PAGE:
Water issue discussed at Queen Charlotte council

  • Jul. 9, 2007 1:00 p.m.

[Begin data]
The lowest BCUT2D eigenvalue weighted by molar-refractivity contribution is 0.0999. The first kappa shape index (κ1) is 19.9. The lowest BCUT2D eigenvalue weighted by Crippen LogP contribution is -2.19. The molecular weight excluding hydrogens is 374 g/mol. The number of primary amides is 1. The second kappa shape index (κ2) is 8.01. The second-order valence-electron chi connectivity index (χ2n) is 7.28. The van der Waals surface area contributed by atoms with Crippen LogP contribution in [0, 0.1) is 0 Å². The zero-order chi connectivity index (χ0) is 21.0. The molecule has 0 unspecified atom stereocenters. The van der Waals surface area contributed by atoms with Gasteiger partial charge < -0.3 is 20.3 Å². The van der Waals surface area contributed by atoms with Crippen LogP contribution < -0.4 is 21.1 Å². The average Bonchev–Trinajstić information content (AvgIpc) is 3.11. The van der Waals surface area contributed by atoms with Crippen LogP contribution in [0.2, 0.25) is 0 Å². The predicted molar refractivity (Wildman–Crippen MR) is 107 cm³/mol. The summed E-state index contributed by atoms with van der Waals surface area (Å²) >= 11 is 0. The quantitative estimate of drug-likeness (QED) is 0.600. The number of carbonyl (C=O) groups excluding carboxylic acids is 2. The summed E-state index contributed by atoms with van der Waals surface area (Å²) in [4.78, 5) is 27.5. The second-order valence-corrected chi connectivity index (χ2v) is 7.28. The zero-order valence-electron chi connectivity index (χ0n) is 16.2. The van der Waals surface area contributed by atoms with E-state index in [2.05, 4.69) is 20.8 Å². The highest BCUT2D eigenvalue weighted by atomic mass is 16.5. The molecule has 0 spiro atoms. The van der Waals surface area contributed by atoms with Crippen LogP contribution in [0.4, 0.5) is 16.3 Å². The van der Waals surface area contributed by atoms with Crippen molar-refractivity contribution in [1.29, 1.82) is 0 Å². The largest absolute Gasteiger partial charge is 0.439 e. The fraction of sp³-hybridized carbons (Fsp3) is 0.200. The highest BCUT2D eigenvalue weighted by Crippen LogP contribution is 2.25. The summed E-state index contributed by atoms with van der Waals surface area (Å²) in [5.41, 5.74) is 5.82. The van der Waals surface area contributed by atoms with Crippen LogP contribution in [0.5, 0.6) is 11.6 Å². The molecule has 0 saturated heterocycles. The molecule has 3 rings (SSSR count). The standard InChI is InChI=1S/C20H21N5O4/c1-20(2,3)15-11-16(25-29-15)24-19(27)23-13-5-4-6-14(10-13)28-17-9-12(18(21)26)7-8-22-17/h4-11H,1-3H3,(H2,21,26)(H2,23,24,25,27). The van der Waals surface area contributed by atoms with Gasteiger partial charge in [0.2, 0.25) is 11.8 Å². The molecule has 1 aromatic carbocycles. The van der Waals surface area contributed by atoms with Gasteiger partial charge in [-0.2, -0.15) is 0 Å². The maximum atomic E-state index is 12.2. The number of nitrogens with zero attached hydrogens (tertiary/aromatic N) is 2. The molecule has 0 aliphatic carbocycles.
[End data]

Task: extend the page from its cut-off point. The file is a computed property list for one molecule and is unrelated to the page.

By Heather Ramsay–At least two people called the Queen Charlotte Village office with concerns about the possibility of leach ate in the town’s planned water source in the Honna River, Village Administrator Andrew Yeates told Council at the July 3 meeting. A recent call for tenders to supply the water intake on the river has sparked renewed interest in the project, which will source water from the Honna River at a spot below the old wood and municipal landfill site on the QC Mainline logging road.At the council meeting, Mr. Yeates reviewed what he had found in the files on the planning for the project. He said the genesis of the project began in the early 1990s when well water was found to be in short supply, but became more finite around 2000. A search for water sources to augment the town’s existing well water was undertaken in 2002. Mr. Yeates says the search did not reveal a well site able to produce the quantity needed by the town. The Honna was identified as a possible source for surface water. The towns existing wells are high in iron and manganese and two primary wells are subject to sea water intrusion, plus they do not meet the demand in the community.In 2005, consultants Dayton and Knight prepared a water supply study which summarized previous reports and recommended following through on the Honna River system. Mr. Yeates notes this report is available on the Queen Charlotte website.Mr. Yeates says the water intake is planned up from the bridge on the Honna Road, far below the old landfill site. He says Dayton and Knight conducted a full year of testing at two sites above and below the landfill site for the report. The results show “nothing unknown or suspicious, dangerous, untreatable or unexpected,” said Mayor Carol Kulesha at the council meeting.But QC resident Rolf Bettner, who attended the July 3 meeting, isn’t satisfied.He says the Honna is not like other creeks on the islands. He described the luxurious algae forms growing at the mouth and suggested this could be evidence of some pollutant. “I’m reminded of creeks where farming with fertilizers takes place, or there is some effluent in the water,” he says. “It’s got to be leachate,” he said.Mayor Kulesha said the project is not something that has been put together in the last few months. “All the different branches of government have been involved.” She told Mr. Bettner, “I hope you fully understand the process before saying something that may upset or scare the public.” “We have done our due diligence. That is part of our job.” The Dayton and Knight report notes that the existing treatment facility must be expanded to address the water quality issues specific to the Honna River surface water. The Observer tried to reach several officials involved in water quality, including the local Fisheries Canada Habitat biologist, and water quality staff with the Ministry of the Environment in Smithers. All were on vacation. We finally did reach an official in Victoria.”It is always better to site these things above a contaminate source,” said Les Swain, Water Quality Monitoring Specialist with the Ministry of the Environment in Victoria. He didn’t have any specific knowledge of this project, but suggested a first step for anyone who is concerned would be ground truthing the site of the landfill by looking for signs that leachate is getting into the water way. Mayor Kulesha said the village would not be able to use the water source if it did not pass the requirements that Health Canada and Northern Health have place on the project. She said even to get grants, the village must pass all of these requirements.Mr. Bettner countered saying he talked with the engineering department at Northern Health and the man he talked with was unaware the project was near a dump. The Observer tried to reach the Northern Health Environmental Health officer who has worked on the project, but he is on holidays for two weeks as well. Mark Karjaluoto, Northern Health’s Director of Communications said he talked with staff and was told the intake system is still at the design stage. From what he understands, Northern Health is waiting for other documents, and Northern Health drinking water staff will have to approve any project before it is implemented.

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